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    @Fiksdal who would travel to Berlin without bringing their own David Hasselhoff soundtrack? Some essential travel equipment just goes without saying: if hiking, bring appropriate shoes; if going to Berlin, bring the Hoff. – user568458 Sep 2 '16 at 12:49
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    More generally, considering the size of the wall before its deconstruction, I am sure many of the souvenir pieces sold in tourist shops are genuine. – Patricia Shanahan Sep 2 '16 at 15:19
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    Plus, the package comes with "Berlin-style curried sausage and a glass of Champagne", which is the most un-currywurst-ish way I've ever seen to describe currywurst. – E.P. Sep 4 '16 at 17:11
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This contradicts travel etiquette more generally. (Barring some more specific local ethic saying it's okay, but that doesn't seem to exist here). The ethic is known as Leave No Trace (wikipedia) and is developed for respecting the outdoors, but in my opinion, perfectly well applies here.

Taking a pebble or stick or leaf when on "sacred" grounds, whether it be a historical monument or a U.S. national park, is in violation of this ethic. Historical monuments should be preserved for hundreds or thousands of years and enjoyed by thousands or millions of people. "Taking a pebble" is simply unsustainable at that scale.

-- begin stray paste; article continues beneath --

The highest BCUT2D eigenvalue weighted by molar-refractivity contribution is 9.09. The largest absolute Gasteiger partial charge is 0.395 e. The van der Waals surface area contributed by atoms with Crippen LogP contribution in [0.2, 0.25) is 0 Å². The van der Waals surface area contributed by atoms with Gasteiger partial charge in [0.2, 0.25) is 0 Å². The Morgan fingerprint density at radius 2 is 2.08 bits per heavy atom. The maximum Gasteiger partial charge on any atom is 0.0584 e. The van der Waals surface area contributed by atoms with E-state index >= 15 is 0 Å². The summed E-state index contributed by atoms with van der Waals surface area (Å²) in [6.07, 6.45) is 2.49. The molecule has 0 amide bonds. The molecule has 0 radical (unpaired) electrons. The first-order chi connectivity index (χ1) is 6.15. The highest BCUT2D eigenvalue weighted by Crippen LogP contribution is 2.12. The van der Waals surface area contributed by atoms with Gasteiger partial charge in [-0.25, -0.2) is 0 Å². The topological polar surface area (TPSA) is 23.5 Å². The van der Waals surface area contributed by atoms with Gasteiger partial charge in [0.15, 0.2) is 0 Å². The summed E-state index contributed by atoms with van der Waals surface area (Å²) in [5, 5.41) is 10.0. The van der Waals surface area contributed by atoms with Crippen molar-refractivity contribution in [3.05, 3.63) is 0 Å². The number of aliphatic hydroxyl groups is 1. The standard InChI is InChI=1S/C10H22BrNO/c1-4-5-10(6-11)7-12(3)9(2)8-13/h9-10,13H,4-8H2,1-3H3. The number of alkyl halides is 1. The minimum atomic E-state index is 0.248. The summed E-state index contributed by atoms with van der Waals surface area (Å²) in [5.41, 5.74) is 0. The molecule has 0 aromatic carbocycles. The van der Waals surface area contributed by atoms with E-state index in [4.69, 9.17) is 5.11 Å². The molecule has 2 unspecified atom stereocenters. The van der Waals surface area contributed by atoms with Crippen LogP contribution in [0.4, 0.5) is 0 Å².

The issue is not whether there are enough pebbles to cover all the ravenous tourists. The issue is that tourists are engaging in the "take" ethic in the first place, and in seeking something for yourself special that you alone can enjoy, you are, naturally, seeking something that others cannot take. The pebble is an interesting example because it apparently is unique and hard to obtain, but subtle enough that maybe a tourist can get away with taking one. If pebbles were okay to take, you would know that already. It would be in the tour books or notated at the exhibit, and, possibly, be no more special to you than a photograph.

So, kudos to you for researching this cautiously. I just want to emphasize that the most general answer is don't do it, barring specific permissions from the local authority responsible for preserving the site.

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    Very good answer - while it doesn't speak to the legality of this specific question, I'll be more mindful when traveling of the greater consequences. – schil227 Sep 2 '16 at 6:55
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    I have a question regarding taking a leaf from US National parks, not sure if it's worth it's own question. Are you saying I can not take a fallen leaf of the ground at a US National Park? – Summer Sep 2 '16 at 11:05
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    @JaneDoe1337 I really, really, really doubt anyone will care if you take a leaf from a U.S. national park. However, you should avoid taking bison. – reirab Sep 2 '16 at 15:10
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    @reirab Darn, that was just what I was after. ;) – Summer Sep 2 '16 at 15:11
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    @JaneDoe1337 no, you definitely shouldn't. You shouldn't be trying to find sufficiently minute things to take from parks in the first place. – djechlin Sep 2 '16 at 17:38